US visitors from developing nations to pay thousands in visa bonds
- Visitors from Iran, Myanmar and a number of African nations to pay up to $15,000 in visa bonds
- The rule took effect Tuesday for a duration of six months
- The pilot program is designed to make up the costs of deporting foreigners who overstay their visas
The United States will temporarily require visitors from Iran, Myanmar and a number of African nations to pay up to $15,000 in visa bonds in a new hard line immigration measure enacted late in Donald Trump's presidency.
The rule took effect Tuesday for a duration of six months, although it remains to be seen if it will be maintained by President-elect Joe Biden, who takes office on January 20 and has promised to be more welcoming to the rest of the world.
The pilot program is designed to make up the costs to the US government of deporting foreigners who overstay their visas, according to a notice published in the Federal Register by Carl Risch, the assistant secretary of state for consular affairs.
Visitors on "B" visas, which are issued for short-term business and tourism, will be asked to pay up to $15,000, which will be forfeited to the Immigration and Customs Enforcement agency if they do not prove that they have left on time.
The rule will apply to citizens of 23 countries that, according to the declaration, have overstay rates of more than 10 percent.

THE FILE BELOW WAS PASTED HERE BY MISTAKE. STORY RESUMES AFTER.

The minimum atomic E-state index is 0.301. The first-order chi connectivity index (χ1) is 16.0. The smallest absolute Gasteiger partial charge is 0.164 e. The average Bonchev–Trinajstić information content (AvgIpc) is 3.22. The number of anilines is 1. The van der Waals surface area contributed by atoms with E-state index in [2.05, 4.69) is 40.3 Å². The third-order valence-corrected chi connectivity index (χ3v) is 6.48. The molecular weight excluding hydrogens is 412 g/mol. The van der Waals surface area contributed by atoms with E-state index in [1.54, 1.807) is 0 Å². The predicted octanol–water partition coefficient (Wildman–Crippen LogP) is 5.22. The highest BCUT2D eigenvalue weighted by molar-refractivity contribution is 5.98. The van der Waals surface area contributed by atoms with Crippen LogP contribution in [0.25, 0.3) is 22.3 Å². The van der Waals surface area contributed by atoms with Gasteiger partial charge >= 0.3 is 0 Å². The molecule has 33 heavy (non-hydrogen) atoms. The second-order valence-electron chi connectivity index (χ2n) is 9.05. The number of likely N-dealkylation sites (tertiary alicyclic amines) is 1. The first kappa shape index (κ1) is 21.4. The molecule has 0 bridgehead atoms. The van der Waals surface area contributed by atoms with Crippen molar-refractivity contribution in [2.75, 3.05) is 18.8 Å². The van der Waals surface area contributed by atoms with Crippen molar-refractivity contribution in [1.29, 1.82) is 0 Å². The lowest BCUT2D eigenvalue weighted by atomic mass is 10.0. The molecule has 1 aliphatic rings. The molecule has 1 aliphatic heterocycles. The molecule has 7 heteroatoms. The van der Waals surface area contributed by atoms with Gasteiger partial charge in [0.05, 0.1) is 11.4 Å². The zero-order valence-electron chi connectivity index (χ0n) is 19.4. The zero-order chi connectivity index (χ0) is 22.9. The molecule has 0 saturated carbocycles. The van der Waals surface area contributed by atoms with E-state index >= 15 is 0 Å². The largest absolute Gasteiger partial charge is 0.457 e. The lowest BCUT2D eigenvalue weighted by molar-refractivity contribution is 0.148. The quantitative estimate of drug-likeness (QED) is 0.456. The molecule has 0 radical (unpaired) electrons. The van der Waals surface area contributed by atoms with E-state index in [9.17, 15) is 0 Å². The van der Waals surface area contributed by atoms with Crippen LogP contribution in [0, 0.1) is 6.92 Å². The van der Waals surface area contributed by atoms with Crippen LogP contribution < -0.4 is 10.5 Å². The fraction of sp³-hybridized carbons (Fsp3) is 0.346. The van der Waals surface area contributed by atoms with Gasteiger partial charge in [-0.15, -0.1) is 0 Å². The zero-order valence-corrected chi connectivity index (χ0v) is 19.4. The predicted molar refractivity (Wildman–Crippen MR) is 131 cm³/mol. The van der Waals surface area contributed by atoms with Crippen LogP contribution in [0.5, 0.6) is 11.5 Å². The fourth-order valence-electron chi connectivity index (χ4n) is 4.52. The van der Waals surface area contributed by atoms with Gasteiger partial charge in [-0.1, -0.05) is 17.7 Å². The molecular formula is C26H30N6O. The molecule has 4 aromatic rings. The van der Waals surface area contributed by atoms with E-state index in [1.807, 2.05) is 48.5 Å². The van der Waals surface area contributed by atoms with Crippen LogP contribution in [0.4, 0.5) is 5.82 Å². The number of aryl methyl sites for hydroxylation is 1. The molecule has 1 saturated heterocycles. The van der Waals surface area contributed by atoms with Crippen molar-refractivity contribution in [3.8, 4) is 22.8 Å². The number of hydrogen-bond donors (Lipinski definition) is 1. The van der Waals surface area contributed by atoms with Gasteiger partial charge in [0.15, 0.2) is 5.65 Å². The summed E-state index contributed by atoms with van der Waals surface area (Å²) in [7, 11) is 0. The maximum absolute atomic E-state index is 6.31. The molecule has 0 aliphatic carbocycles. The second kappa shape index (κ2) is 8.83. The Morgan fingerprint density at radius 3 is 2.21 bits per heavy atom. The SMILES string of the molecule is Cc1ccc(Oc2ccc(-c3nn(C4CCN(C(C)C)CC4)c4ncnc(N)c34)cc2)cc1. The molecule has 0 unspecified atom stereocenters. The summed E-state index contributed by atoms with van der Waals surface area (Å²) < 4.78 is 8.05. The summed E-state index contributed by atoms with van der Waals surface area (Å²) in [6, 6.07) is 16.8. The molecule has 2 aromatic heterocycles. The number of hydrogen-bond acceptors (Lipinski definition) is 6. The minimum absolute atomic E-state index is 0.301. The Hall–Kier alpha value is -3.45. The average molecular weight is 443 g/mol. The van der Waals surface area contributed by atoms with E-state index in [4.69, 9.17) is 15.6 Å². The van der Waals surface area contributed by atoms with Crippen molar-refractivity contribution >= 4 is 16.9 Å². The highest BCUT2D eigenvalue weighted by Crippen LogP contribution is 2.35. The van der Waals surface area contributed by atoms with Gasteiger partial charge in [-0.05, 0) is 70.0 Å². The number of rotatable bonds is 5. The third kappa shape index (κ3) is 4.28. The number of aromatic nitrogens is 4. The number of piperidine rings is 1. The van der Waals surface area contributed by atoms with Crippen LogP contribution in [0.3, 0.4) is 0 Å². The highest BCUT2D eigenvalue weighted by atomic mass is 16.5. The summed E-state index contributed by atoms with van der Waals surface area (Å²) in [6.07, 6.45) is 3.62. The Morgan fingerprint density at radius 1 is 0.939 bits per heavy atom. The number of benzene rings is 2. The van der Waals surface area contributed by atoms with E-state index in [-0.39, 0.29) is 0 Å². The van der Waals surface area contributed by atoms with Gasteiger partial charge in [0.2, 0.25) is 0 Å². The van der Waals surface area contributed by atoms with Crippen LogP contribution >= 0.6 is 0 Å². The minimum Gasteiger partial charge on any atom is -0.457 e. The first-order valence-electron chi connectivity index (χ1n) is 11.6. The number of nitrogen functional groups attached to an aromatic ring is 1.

Most of the countries are in Africa, including Sudan and the Democratic Republic of Congo.
Other nations on the list include Iran, Myanmar, Afghanistan and Bhutan. Trump has already sharply curtailed travel from Iran -- part of his "Muslim ban" promised during his 2016 campaign, which Biden plans to rescind.
The bonds will not affect students or travelers from fellow developed countries who are exempt from visas to enter the United States.
Contrary to the general practice for changes to immigration rules, the Trump administration launched the bonds abruptly without a period for public comment and review.
The State Department official defended the streamlined timeframe by saying that the issue was a matter of conducting foreign relations and hence not subject to the usual process.
"The Pilot Program is being studied as a potential diplomatic tool to encourage foreign governments to take all appropriate actions to ensure that their nationals timely depart the United States after making temporary visits," Risch's filing said.
The justification is at odds with the summary in the same filing which said the program was meant to reduce the burden to the US government and "does not aim to assess whether issuing visa bonds will be effective in reducing the number of aliens who overstay."